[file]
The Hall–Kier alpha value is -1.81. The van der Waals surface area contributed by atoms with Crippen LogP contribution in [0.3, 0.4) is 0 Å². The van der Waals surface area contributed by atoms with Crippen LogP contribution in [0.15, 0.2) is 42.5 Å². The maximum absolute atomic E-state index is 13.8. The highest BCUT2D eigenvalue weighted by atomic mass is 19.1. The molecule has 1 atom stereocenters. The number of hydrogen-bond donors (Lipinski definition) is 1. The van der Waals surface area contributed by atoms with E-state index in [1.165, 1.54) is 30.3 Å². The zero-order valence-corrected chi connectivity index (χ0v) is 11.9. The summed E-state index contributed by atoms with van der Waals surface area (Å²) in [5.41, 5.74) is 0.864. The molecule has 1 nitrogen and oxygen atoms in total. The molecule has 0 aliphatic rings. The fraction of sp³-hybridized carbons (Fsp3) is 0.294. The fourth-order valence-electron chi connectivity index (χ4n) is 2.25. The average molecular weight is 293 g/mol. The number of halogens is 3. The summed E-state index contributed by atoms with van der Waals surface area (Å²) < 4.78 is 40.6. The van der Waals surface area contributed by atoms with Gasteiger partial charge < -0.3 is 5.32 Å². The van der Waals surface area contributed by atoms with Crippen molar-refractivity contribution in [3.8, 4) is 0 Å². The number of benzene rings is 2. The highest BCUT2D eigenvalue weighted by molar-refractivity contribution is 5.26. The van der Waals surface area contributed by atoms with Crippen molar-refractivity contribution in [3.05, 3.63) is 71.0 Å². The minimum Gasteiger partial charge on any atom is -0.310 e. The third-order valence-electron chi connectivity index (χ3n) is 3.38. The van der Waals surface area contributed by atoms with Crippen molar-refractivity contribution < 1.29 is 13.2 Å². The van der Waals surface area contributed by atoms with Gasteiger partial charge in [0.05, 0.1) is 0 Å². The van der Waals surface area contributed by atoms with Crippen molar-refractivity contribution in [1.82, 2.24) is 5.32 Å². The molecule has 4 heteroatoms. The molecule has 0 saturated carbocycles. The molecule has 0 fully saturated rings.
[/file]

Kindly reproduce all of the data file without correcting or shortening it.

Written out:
The Hall–Kier alpha value is -1.81. The van der Waals surface area contributed by atoms with Crippen LogP contribution in [0.3, 0.4) is 0 Å². The van der Waals surface area contributed by atoms with Crippen LogP contribution in [0.15, 0.2) is 42.5 Å². The maximum absolute atomic E-state index is 13.8. The highest BCUT2D eigenvalue weighted by atomic mass is 19.1. The molecule has 1 atom stereocenters. The number of hydrogen-bond donors (Lipinski definition) is 1. The van der Waals surface area contributed by atoms with E-state index in [1.165, 1.54) is 30.3 Å². The zero-order valence-corrected chi connectivity index (χ0v) is 11.9. The summed E-state index contributed by atoms with van der Waals surface area (Å²) in [5.41, 5.74) is 0.864. The molecule has 1 nitrogen and oxygen atoms in total. The molecule has 0 aliphatic rings. The fraction of sp³-hybridized carbons (Fsp3) is 0.294. The fourth-order valence-electron chi connectivity index (χ4n) is 2.25. The average molecular weight is 293 g/mol. The number of halogens is 3. The summed E-state index contributed by atoms with van der Waals surface area (Å²) < 4.78 is 40.6. The van der Waals surface area contributed by atoms with Gasteiger partial charge < -0.3 is 5.32 Å². The van der Waals surface area contributed by atoms with Crippen molar-refractivity contribution in [3.8, 4) is 0 Å². The number of benzene rings is 2. The highest BCUT2D eigenvalue weighted by molar-refractivity contribution is 5.26. The van der Waals surface area contributed by atoms with Crippen molar-refractivity contribution in [3.05, 3.63) is 71.0 Å². The minimum Gasteiger partial charge on any atom is -0.310 e. The third-order valence-electron chi connectivity index (χ3n) is 3.38. The van der Waals surface area contributed by atoms with Crippen molar-refractivity contribution < 1.29 is 13.2 Å². The van der Waals surface area contributed by atoms with Gasteiger partial charge in [0.05, 0.1) is 0 Å². The van der Waals surface area contributed by atoms with Crippen molar-refractivity contribution in [1.82, 2.24) is 5.32 Å². The molecule has 4 heteroatoms. The molecule has 0 saturated carbocycles. The molecule has 0 fully saturated rings.